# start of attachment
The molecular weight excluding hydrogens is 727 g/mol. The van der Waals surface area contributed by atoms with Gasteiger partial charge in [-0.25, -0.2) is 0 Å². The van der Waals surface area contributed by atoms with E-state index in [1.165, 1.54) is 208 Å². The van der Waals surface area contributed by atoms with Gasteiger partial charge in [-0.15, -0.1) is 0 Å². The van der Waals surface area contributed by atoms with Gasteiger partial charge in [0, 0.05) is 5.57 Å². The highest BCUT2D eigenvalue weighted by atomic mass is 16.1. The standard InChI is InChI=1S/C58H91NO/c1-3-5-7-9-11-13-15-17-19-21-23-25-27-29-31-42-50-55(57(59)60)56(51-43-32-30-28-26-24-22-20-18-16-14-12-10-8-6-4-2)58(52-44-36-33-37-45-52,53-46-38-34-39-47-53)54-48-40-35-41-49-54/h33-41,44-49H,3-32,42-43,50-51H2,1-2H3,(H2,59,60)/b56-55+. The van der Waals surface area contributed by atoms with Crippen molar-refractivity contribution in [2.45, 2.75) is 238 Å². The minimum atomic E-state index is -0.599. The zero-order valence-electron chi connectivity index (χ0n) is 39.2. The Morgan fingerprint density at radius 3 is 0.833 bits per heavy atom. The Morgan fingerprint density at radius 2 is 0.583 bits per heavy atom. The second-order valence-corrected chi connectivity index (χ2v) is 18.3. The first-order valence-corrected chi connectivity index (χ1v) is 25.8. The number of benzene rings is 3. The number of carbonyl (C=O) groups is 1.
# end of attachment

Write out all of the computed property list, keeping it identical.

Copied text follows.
The molecular weight excluding hydrogens is 727 g/mol. The van der Waals surface area contributed by atoms with Gasteiger partial charge in [-0.25, -0.2) is 0 Å². The van der Waals surface area contributed by atoms with E-state index in [1.165, 1.54) is 208 Å². The van der Waals surface area contributed by atoms with Gasteiger partial charge in [-0.15, -0.1) is 0 Å². The van der Waals surface area contributed by atoms with Gasteiger partial charge in [0, 0.05) is 5.57 Å². The highest BCUT2D eigenvalue weighted by atomic mass is 16.1. The standard InChI is InChI=1S/C58H91NO/c1-3-5-7-9-11-13-15-17-19-21-23-25-27-29-31-42-50-55(57(59)60)56(51-43-32-30-28-26-24-22-20-18-16-14-12-10-8-6-4-2)58(52-44-36-33-37-45-52,53-46-38-34-39-47-53)54-48-40-35-41-49-54/h33-41,44-49H,3-32,42-43,50-51H2,1-2H3,(H2,59,60)/b56-55+. The van der Waals surface area contributed by atoms with Crippen molar-refractivity contribution in [2.45, 2.75) is 238 Å². The minimum atomic E-state index is -0.599. The zero-order valence-electron chi connectivity index (χ0n) is 39.2. The Morgan fingerprint density at radius 3 is 0.833 bits per heavy atom. The Morgan fingerprint density at radius 2 is 0.583 bits per heavy atom. The second-order valence-corrected chi connectivity index (χ2v) is 18.3. The first-order valence-corrected chi connectivity index (χ1v) is 25.8. The number of benzene rings is 3. The number of carbonyl (C=O) groups is 1.